Smoke signals

A civic group’s plan to ban grilling in Manhattan Beach Park is fueling more fires than it would put out.

The Manhattan Beach Neighborhood Association announced Monday night that it will send a resolution to the city calling for cookouts to be prohibited in the summertime destination — one of only seven public parks in Brooklyn that allow barbecuing — because they say the burning charcoal poses a health risk. The park, which stretches along Oriental Boulevard between Oriental Street and Ocean Avenue, has been a hamburger and hot dog haven for Southern Brooklynites since the 1960s.

“A ban is completely ridiculous!” said Gerritsen Bay grilling legend Jim Ryan. “The parks are there for our enjoyment and they shouldn’t take that freedom from us.”

But Association leaders insist that the high concentration of charcoal grills cause air pollution, which can increase a population’s risk of cancer, cardiovascular disease and stroke, according to a study in the March 23 Journal of American Medical Association.

The report doesn’t specifically mention barbecuing as a source of pollution, but Association president Alan Ditchek, a physician, says that it emits disease-causing air agents that are just as harmful as cigarettes, which the city banned from public parks in February. The Association’s plan would not ban people from bringing portable gas grills, which it considers safe.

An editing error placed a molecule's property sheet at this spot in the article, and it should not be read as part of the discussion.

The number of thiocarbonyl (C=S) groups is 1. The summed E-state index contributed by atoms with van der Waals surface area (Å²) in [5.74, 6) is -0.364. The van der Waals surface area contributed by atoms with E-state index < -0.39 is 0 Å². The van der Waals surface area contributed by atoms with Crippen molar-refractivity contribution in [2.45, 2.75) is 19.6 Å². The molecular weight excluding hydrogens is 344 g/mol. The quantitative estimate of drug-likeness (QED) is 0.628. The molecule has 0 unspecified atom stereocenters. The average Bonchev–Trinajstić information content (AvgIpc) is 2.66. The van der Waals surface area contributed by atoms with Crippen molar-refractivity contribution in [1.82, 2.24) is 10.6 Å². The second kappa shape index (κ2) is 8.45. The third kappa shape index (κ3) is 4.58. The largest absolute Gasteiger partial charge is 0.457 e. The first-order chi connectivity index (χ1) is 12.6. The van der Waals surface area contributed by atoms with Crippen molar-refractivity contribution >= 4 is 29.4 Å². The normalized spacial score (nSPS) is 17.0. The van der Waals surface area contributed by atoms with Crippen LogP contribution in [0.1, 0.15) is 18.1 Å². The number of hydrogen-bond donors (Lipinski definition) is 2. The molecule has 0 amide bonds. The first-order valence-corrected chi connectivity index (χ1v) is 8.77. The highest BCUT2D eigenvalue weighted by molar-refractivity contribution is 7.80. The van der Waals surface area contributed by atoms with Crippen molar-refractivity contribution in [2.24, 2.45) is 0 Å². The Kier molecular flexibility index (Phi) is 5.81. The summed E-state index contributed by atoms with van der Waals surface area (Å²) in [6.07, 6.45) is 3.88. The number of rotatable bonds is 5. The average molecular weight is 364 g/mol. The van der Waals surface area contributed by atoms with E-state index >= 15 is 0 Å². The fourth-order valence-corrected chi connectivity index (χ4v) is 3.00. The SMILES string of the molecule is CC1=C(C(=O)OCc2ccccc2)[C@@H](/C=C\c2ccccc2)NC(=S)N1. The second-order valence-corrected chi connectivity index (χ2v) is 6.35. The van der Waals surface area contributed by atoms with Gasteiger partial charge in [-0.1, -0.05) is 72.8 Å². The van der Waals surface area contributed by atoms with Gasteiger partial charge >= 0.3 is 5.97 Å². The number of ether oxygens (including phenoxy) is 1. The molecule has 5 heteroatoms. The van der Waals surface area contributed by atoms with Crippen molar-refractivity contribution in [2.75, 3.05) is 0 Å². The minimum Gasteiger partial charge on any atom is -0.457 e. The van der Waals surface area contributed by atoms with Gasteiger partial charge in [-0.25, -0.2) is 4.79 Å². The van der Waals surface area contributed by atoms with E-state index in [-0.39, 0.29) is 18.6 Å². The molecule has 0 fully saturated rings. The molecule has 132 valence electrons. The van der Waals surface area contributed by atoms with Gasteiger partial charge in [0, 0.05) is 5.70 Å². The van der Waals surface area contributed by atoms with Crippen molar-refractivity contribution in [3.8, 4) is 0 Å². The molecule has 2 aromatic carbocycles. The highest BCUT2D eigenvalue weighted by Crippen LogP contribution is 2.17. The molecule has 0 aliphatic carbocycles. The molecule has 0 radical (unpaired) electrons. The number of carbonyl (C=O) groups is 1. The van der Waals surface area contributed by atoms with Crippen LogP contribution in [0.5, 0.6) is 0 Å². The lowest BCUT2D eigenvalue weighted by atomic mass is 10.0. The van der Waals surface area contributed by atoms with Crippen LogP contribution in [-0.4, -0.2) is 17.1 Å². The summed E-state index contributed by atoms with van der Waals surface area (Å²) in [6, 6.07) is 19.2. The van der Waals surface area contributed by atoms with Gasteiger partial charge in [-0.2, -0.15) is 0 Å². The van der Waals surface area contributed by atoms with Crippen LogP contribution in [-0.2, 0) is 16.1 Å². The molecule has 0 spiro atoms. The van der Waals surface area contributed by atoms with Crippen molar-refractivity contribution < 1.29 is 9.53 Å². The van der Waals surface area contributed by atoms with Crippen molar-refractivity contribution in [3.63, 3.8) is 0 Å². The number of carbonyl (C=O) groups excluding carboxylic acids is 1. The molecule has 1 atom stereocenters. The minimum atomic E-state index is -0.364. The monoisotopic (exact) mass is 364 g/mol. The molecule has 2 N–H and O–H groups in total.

“Inhaling the fuel from all that charcoal burning in one place is dangerous,” Ditcheck said. “I’ve often found myself choking from the overwhelming fumes in the park.”

The Association’s reasoning is debatable. Other studies, such as a 2005 report by researchers at the University of California and Harvard, call charcoal a “clean-burning” cooking tool. And most studies that link air pollution to health problems say that most toxins are emitted by cars and factories — not neighborhood cookouts.

“I don’t recall anyone getting Black Lung from a charcoal grill, nor do I recall anybody suffering from second-hand grilling,” said Sheepshead Bay-apartment dweller Larry Roytman. “The people who want to take [barbecuing] away have too much time on their hands and need more hobbies.”

Science aside, BBQ enthusiasts say that charcoal gives their meats a terrific smoky flavor.

“A gas grill cannot match the flavor imparted on the food from a charcoal fire,” said “Grillin’ on the Bay” founder Robert Fernandez. “It gives another spice to your recipe.”

Manhattan Beach Park, a water-side oasis with playgrounds, baseball diamonds and other sports facilities, has grills in two sections: near the intersection of Oriental Boulevard and Hastings Street and by the promenade. The Parks Department designates grilling areas based on public demand.

This isn’t the first time that community leaders tried to put out the fires. They approached the former Brooklyn Parks Department commissioner, Julius Spiegel, with the idea a few years ago, but were shut down. But the new commissioner, Kevin Jefferey, will resume discussions about their concerns, according to Parks Department spokeswoman Meghan Lalor.

At least one Manhattan Beach leader is against the ban: Ditchek’s rival, Manhattan Beach Community Group president Ira Zalcman, who thinks the Neighborhood Association, which split from his civic in 2007, is misinterpreting the study.

“The park should be for the people of Brooklyn to enjoy,” Zalcman said. “Ditchek’s information is all wrong.”

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